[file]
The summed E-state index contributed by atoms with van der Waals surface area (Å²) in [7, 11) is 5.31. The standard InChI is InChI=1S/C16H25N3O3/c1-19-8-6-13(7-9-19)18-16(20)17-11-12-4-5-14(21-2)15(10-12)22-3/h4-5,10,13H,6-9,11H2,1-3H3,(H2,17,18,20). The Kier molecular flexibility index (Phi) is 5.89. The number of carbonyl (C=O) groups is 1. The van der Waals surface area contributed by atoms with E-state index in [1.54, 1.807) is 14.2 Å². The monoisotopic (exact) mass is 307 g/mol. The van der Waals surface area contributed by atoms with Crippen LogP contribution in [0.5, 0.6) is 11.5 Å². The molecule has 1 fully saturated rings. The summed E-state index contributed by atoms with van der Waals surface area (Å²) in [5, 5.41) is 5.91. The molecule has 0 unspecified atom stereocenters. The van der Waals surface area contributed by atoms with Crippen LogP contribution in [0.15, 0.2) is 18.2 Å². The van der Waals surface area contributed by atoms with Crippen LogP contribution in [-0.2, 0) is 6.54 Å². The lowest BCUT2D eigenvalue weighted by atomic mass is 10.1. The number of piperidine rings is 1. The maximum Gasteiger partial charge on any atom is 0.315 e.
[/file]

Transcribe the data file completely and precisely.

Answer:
The summed E-state index contributed by atoms with van der Waals surface area (Å²) in [7, 11) is 5.31. The standard InChI is InChI=1S/C16H25N3O3/c1-19-8-6-13(7-9-19)18-16(20)17-11-12-4-5-14(21-2)15(10-12)22-3/h4-5,10,13H,6-9,11H2,1-3H3,(H2,17,18,20). The Kier molecular flexibility index (Phi) is 5.89. The number of carbonyl (C=O) groups is 1. The van der Waals surface area contributed by atoms with E-state index in [1.54, 1.807) is 14.2 Å². The monoisotopic (exact) mass is 307 g/mol. The van der Waals surface area contributed by atoms with Crippen LogP contribution in [0.5, 0.6) is 11.5 Å². The molecule has 1 fully saturated rings. The summed E-state index contributed by atoms with van der Waals surface area (Å²) in [5, 5.41) is 5.91. The molecule has 0 unspecified atom stereocenters. The van der Waals surface area contributed by atoms with Crippen LogP contribution in [0.15, 0.2) is 18.2 Å². The van der Waals surface area contributed by atoms with Crippen LogP contribution in [-0.2, 0) is 6.54 Å². The lowest BCUT2D eigenvalue weighted by atomic mass is 10.1. The number of piperidine rings is 1. The maximum Gasteiger partial charge on any atom is 0.315 e.